“Even not living a terribly long life, he was able to do such good things, even from a very young age,” she said.
McGivney, a Connecticut native, spent his entire priestly ministry in what is now the Archdiocese of Hartford. Future priests of the archdiocese played an important role in the weekend, including Colin Lane, a seminarian in first theology year, who was one of the altar servers at the beatification Mass.
Lane told CNA that knowing his archdiocese produced a blessed was an “incredible joy,” and that while in high school, he had attended St. Mary’s--McGivney’s former parish.
“Being around Fr. McGivney, being around his tomb--to be there last night at the vespers, and to be here [at the beatification Mass], it’s really quite surreal,” he said.
“Somebody who ministered in our parishes, in New Haven and in Thomaston, who walked many of the same paths that our priests do today, is being raised to the altar of ‘blessed,’ it really is a great inspiration and a great encouragement,” said Lane.
He added that McGivney’s beatification was a reminder to him and the other seminarians that “holiness is possible, even amongst priests of the archdiocese, even in the state of Connecticut, there’s someone who lived a holy life.”
McGivney’s beatification shows that “The little, daily acts of a parish priest can lead one down the path to sanctity,” Lane said.
Julie Buonasera, a member of Frassati New Haven, a young adult group at St. Mary’s Church, was a volunteer at the McGivney Festival. She said that she did not know much about McGivney before his beatification, although her grandfather was a fourth-degree Knight.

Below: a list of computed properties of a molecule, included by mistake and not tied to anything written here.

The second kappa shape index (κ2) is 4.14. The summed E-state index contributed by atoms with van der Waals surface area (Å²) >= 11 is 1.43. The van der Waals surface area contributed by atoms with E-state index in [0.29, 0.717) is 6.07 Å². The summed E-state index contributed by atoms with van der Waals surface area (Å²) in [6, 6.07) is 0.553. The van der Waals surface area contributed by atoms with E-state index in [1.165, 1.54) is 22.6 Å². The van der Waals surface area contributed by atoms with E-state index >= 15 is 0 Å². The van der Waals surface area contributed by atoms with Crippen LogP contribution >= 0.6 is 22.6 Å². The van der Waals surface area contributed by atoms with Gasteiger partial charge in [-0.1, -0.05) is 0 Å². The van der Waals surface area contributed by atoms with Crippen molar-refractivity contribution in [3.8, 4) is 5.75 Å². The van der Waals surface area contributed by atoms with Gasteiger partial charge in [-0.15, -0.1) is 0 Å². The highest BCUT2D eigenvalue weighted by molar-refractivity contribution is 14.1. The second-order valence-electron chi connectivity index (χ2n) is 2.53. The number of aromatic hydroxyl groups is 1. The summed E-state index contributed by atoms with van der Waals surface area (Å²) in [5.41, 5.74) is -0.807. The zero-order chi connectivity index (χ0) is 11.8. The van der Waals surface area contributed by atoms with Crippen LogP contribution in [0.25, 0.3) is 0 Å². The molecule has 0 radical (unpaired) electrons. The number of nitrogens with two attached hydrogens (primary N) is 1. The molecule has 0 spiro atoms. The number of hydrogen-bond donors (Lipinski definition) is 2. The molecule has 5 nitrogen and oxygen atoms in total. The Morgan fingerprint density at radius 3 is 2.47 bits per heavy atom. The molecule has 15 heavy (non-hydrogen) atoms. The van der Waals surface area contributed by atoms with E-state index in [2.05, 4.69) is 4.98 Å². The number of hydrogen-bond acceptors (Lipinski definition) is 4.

She said the day was “beautiful,” and that she “felt a lot of grace.”
“Just the beauty of being here together with peers and young adults from around the state and beyond is awesome,” she said.
Unlike other pilgrims, Nathan Schaechle, 20, did not have too much of a choice in attending the beatification. His brother, Mikey, 5, was the reason why the beatification was happening in the first place - being the recipient of a miracle attributed to McGivney’s intercession.
Schachle told CNA that when his mother was told her pregnancy with his brother Mikey had “no hope” he had “kind of just resigned [himself] to what felt like the inevitable.”
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“It was like, ‘hey, he’s gonna die,’ and then all of a sudden he’s ready to be born,” said Schacle. His brother Mikey was delivered prematurely via emergency c-section after doctors realized that there was an issue with the placenta.
The gravity of the situation was not apparent to the then-teenage Nathan.
Nathan told CNA that at the time his brother was born, he was mostly upset that his mother’s emergency delivery meant that he was unable to attend the Diocese of Nashville’s diaconate ordination Mass like he had planned.
“I really didn’t realize the magnitude of what had happened until it was approved [by the Vatican],” he said.
He was aware that the Vatican was investigating the circumstances leading up to his brother’s birth, and that his parents had been involved in a diocesan tribunal that had progressed to the promoter of McGiney’s cause in New Haven. But he did not know that his brother’s recovery had been a confirmed miracle until it was announced by Pope Francis.
“We found out with the rest of the world that [the miracle] had been approved,” he said. Nathan told CNA that he woke up early the morning the pope approved the miracle to “probably about 20 texts” on his phone.